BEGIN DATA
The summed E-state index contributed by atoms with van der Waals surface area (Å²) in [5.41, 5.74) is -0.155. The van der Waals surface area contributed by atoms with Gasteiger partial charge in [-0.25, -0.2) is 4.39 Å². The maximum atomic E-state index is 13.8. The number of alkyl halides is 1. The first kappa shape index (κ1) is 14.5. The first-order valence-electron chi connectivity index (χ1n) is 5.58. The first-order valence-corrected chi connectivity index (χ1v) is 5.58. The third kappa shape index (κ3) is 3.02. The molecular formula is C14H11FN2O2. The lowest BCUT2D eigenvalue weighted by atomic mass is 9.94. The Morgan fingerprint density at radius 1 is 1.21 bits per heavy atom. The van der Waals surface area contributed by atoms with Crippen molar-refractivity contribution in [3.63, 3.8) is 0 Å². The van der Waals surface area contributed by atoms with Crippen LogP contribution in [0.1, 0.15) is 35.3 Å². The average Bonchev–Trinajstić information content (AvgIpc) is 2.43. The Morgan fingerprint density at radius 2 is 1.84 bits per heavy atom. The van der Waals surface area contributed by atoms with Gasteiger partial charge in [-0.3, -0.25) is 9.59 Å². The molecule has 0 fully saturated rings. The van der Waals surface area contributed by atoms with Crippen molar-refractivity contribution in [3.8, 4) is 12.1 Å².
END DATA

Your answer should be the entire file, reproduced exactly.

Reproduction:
The summed E-state index contributed by atoms with van der Waals surface area (Å²) in [5.41, 5.74) is -0.155. The van der Waals surface area contributed by atoms with Gasteiger partial charge in [-0.25, -0.2) is 4.39 Å². The maximum atomic E-state index is 13.8. The number of alkyl halides is 1. The first kappa shape index (κ1) is 14.5. The first-order valence-electron chi connectivity index (χ1n) is 5.58. The first-order valence-corrected chi connectivity index (χ1v) is 5.58. The third kappa shape index (κ3) is 3.02. The molecular formula is C14H11FN2O2. The lowest BCUT2D eigenvalue weighted by atomic mass is 9.94. The Morgan fingerprint density at radius 1 is 1.21 bits per heavy atom. The van der Waals surface area contributed by atoms with Crippen molar-refractivity contribution in [3.63, 3.8) is 0 Å². The van der Waals surface area contributed by atoms with Crippen LogP contribution in [0.1, 0.15) is 35.3 Å². The average Bonchev–Trinajstić information content (AvgIpc) is 2.43. The Morgan fingerprint density at radius 2 is 1.84 bits per heavy atom. The van der Waals surface area contributed by atoms with Gasteiger partial charge in [-0.3, -0.25) is 9.59 Å². The molecule has 0 fully saturated rings. The van der Waals surface area contributed by atoms with Crippen molar-refractivity contribution in [3.8, 4) is 12.1 Å².